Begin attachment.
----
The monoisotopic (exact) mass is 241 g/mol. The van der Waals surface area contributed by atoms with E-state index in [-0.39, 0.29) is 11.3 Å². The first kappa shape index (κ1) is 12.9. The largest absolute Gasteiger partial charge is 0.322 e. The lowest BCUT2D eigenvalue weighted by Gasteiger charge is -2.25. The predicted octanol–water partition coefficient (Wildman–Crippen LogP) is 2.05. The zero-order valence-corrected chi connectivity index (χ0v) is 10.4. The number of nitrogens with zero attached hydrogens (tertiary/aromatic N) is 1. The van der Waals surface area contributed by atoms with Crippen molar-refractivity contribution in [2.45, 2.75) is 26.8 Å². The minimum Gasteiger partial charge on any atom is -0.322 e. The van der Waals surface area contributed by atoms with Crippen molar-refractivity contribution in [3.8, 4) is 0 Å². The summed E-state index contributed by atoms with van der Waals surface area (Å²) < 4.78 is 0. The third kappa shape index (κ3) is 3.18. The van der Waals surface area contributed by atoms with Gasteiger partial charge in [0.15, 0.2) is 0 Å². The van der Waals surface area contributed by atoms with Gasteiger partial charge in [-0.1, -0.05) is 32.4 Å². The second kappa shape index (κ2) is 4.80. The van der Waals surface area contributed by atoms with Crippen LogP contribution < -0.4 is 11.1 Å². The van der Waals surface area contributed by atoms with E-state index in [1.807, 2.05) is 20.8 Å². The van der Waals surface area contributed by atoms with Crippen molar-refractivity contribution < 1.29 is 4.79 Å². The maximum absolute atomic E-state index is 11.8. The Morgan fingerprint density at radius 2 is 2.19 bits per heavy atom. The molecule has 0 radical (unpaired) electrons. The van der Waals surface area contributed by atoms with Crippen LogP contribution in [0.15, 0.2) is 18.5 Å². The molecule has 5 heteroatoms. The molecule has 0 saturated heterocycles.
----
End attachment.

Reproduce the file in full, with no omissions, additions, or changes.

The monoisotopic (exact) mass is 241 g/mol. The van der Waals surface area contributed by atoms with E-state index in [-0.39, 0.29) is 11.3 Å². The first kappa shape index (κ1) is 12.9. The largest absolute Gasteiger partial charge is 0.322 e. The lowest BCUT2D eigenvalue weighted by Gasteiger charge is -2.25. The predicted octanol–water partition coefficient (Wildman–Crippen LogP) is 2.05. The zero-order valence-corrected chi connectivity index (χ0v) is 10.4. The number of nitrogens with zero attached hydrogens (tertiary/aromatic N) is 1. The van der Waals surface area contributed by atoms with Crippen molar-refractivity contribution in [2.45, 2.75) is 26.8 Å². The minimum Gasteiger partial charge on any atom is -0.322 e. The van der Waals surface area contributed by atoms with Crippen molar-refractivity contribution in [3.8, 4) is 0 Å². The summed E-state index contributed by atoms with van der Waals surface area (Å²) < 4.78 is 0. The third kappa shape index (κ3) is 3.18. The van der Waals surface area contributed by atoms with Gasteiger partial charge in [0.15, 0.2) is 0 Å². The van der Waals surface area contributed by atoms with Gasteiger partial charge in [-0.1, -0.05) is 32.4 Å². The second kappa shape index (κ2) is 4.80. The van der Waals surface area contributed by atoms with Crippen LogP contribution < -0.4 is 11.1 Å². The van der Waals surface area contributed by atoms with E-state index in [1.807, 2.05) is 20.8 Å². The van der Waals surface area contributed by atoms with Crippen molar-refractivity contribution < 1.29 is 4.79 Å². The maximum absolute atomic E-state index is 11.8. The Morgan fingerprint density at radius 2 is 2.19 bits per heavy atom. The molecule has 0 radical (unpaired) electrons. The van der Waals surface area contributed by atoms with Crippen LogP contribution in [0.15, 0.2) is 18.5 Å². The molecule has 5 heteroatoms. The molecule has 0 saturated heterocycles.